on the same metric, how do you actually determine the risk of being falsly accused is not just as high as the one of actually being raped? a rape accusation does not correspond to an actual rape until it's proven, right?
Basically what I'm saying is you're correctly calling him out on on equating one "risk" to the other, but it goes both ways. Someone added in a comment women had a 1/5 chance to get raped and I fail to see how that's any more valid than his false rape accusation argument.
I never claimed that to begin with, someone else made an obvious hyperbole to make a point and Im pretty sure that other person also dosent believe that such risk are at the same level.
Correct. It wasn't about the risk itself and who had it the worst, it was about the feeling of safety, and how they both fear sexual assault in their own way.
Firstly, that's not what I asked. You implied that men were at as much risk of being falsely accused of sexual harassment and/or rape as women were of actually having those crimes happen to them. Regardless of those high-profile examples you cited, do you have any proof that this is something happening in wider society?
Secondly, you do understand that "unproven accusation" doesn't automatically equate to "false accusation", right?
What, the discussion was entirely about the feeling of safety. It started off with a list of how women feel unsafe. Neither for rape or false accusations was more cited than the feeling it could happen.So far I have to see proof for either in this thread.
And for secondly: do you know why we have built up standards for prosecution over the years? If you undermine them by destroying peoples lifes without a proper court, it will blow in your face. Because mighty people can manipulate suchj stuff muhc easier. So if in the future twitter mobs can pressure comanies to fire people the mob dislikes, this wiill surely not make our society better.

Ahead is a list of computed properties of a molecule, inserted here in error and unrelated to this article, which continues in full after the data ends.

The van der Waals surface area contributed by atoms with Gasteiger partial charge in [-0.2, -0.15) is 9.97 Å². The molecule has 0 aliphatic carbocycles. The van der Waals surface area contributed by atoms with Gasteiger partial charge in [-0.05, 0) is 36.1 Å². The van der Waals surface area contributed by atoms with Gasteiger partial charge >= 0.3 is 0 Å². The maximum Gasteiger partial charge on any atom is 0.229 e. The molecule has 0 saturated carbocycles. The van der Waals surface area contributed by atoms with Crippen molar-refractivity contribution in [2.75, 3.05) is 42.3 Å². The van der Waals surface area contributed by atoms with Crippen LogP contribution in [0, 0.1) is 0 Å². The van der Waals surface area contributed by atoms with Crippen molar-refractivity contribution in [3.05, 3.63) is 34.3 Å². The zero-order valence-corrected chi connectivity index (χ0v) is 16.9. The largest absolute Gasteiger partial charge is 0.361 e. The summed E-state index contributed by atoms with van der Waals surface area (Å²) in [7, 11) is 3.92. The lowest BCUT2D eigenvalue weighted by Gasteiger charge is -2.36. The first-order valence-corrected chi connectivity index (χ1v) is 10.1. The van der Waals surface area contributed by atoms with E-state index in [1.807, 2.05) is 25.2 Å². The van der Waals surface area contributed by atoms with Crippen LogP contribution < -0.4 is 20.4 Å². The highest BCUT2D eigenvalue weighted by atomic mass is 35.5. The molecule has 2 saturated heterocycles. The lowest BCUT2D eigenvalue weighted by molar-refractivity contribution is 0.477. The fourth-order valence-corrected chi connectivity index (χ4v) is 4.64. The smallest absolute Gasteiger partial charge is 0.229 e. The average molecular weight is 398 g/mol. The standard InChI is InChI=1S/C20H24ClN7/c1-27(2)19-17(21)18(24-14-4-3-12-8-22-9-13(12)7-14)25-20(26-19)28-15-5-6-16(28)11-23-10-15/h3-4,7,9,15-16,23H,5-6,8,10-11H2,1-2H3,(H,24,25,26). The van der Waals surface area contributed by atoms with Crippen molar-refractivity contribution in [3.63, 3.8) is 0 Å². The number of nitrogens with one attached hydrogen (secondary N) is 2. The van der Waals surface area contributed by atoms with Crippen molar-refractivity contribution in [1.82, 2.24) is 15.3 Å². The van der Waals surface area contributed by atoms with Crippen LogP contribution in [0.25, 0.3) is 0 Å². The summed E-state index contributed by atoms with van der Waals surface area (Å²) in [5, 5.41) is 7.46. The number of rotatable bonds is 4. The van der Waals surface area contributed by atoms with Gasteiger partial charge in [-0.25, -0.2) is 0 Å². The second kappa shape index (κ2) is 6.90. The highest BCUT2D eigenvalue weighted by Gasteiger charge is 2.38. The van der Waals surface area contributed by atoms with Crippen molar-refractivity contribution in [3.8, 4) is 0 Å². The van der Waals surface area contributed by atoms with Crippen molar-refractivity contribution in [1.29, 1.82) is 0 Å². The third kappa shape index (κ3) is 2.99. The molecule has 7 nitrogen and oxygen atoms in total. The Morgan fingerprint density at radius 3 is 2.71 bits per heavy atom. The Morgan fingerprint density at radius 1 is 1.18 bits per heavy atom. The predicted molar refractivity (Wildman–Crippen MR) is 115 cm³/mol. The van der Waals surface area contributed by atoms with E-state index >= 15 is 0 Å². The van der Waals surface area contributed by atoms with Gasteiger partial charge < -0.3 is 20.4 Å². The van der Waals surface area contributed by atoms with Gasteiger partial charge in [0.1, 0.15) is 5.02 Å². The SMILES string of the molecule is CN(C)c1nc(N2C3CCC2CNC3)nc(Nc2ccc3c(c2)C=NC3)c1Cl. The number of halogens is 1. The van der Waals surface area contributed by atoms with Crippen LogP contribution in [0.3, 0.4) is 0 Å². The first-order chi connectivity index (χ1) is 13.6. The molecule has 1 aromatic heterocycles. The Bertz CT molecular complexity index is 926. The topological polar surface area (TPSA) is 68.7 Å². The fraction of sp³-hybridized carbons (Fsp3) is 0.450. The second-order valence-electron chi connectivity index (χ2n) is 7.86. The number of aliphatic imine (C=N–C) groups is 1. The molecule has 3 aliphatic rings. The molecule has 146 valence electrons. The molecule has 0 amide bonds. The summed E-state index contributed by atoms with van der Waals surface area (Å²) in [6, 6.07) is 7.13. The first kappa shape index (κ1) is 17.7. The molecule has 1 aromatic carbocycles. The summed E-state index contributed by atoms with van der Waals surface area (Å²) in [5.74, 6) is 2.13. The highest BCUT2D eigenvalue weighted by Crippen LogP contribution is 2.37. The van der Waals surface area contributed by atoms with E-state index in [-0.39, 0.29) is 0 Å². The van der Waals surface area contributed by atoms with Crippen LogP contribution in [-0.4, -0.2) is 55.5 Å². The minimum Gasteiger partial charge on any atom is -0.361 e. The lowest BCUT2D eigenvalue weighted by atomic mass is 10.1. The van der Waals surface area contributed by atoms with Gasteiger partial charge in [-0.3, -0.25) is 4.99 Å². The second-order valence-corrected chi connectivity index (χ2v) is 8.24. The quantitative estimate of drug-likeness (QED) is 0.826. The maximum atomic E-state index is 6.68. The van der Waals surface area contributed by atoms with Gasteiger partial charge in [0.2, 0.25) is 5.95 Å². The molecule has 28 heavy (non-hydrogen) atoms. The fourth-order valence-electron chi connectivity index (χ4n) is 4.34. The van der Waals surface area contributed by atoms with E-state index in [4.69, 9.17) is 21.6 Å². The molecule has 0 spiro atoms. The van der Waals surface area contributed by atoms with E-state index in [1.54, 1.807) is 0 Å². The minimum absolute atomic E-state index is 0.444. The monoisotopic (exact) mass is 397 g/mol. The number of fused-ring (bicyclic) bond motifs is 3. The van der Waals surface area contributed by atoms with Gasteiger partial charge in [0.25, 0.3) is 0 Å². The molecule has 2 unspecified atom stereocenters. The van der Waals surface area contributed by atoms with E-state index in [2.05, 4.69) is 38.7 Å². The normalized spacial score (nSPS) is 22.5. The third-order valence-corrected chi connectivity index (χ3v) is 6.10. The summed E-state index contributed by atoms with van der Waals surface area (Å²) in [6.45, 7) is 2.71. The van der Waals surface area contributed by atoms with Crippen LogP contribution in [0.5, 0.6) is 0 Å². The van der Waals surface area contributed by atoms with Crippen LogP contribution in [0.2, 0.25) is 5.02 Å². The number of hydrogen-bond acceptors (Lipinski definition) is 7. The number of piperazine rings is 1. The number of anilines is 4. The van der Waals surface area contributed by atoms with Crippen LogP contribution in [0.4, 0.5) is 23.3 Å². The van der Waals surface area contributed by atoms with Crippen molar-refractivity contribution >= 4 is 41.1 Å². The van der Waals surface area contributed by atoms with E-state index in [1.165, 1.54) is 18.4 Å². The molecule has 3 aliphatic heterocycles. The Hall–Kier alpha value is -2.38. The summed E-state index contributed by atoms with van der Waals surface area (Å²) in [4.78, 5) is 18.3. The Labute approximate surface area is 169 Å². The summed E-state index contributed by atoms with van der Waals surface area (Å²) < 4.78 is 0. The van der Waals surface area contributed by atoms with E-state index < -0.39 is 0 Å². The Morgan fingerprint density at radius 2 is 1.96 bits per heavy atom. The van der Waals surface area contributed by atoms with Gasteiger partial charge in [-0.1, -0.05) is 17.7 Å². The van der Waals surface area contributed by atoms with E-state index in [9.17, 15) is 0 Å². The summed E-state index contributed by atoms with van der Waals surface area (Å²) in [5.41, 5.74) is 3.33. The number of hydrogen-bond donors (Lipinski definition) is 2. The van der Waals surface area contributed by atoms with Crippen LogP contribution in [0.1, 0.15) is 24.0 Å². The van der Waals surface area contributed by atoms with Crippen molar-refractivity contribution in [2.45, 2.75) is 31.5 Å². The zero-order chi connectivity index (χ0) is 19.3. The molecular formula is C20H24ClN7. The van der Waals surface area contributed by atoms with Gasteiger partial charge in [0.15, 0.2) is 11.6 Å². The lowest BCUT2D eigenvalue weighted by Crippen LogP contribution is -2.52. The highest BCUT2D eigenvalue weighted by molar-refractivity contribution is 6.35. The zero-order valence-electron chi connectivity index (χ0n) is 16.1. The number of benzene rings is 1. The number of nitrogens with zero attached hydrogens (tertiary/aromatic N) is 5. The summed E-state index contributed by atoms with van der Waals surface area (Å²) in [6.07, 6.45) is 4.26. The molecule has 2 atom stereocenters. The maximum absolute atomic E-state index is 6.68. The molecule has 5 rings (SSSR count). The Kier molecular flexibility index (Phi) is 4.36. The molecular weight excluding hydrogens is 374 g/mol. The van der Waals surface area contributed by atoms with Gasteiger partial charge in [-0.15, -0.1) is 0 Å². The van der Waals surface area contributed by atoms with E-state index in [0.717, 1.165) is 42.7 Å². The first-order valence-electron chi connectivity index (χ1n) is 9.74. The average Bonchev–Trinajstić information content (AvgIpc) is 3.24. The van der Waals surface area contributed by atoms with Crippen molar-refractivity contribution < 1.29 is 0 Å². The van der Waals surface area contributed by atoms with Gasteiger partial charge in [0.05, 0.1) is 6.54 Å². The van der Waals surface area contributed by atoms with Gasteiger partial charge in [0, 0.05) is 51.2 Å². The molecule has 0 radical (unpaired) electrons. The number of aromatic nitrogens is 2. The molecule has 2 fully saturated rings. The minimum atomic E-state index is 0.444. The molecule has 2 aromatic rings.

It wasn't about the risk it was about the feelings of safety and fear.
This is tricky but here's a way to look at it. Imagine some bonafide individual came forward and said to the mathematics/scientific community, that they made a breakthrough and could prove that there is something faster than light, but they need more time to be able to properly explain how they came to this conclusion. Those communities don't automatically assume this is the new standard, or that it's even correct at all, they assume it must be wrong until it's 100% proven, beyond doubt, multiple times.
If someone makes a claim and can't prove it, it's basically seen to be false, until more evidence could eventually be brought forward to finally completely prove it. Documenting victims as unsolved ongoing cases, is more so to do with their feelings, and the fact that if the false accusations number is too high, legit victims will be less inclined to come forward, because people will be more prone to assuming it's not true. It's a harsh but true reality.
We have a rape culture when the first thing we consider about the rape victim is why didn't they do something to prevent it and the first thing we consider about the alleged rapist is how this will impact his future.
We have a false accusation culture when the first thing we consider about the accuser is that they are to be believed no matter what and the first thing we consider about the accused is that they must be guilty.
We have a male hate culture when the first thing we consider about the accuser is if their gender is female they are to be believed and the first thing we consider about the accused is if their gender is male they are assumed to be guilty.
We have a ... endless amount of these. None of which are helpful unless they are clearly true, and all of which are harmful if they are not.
Last edited by EricHiggin - on 07 October 2018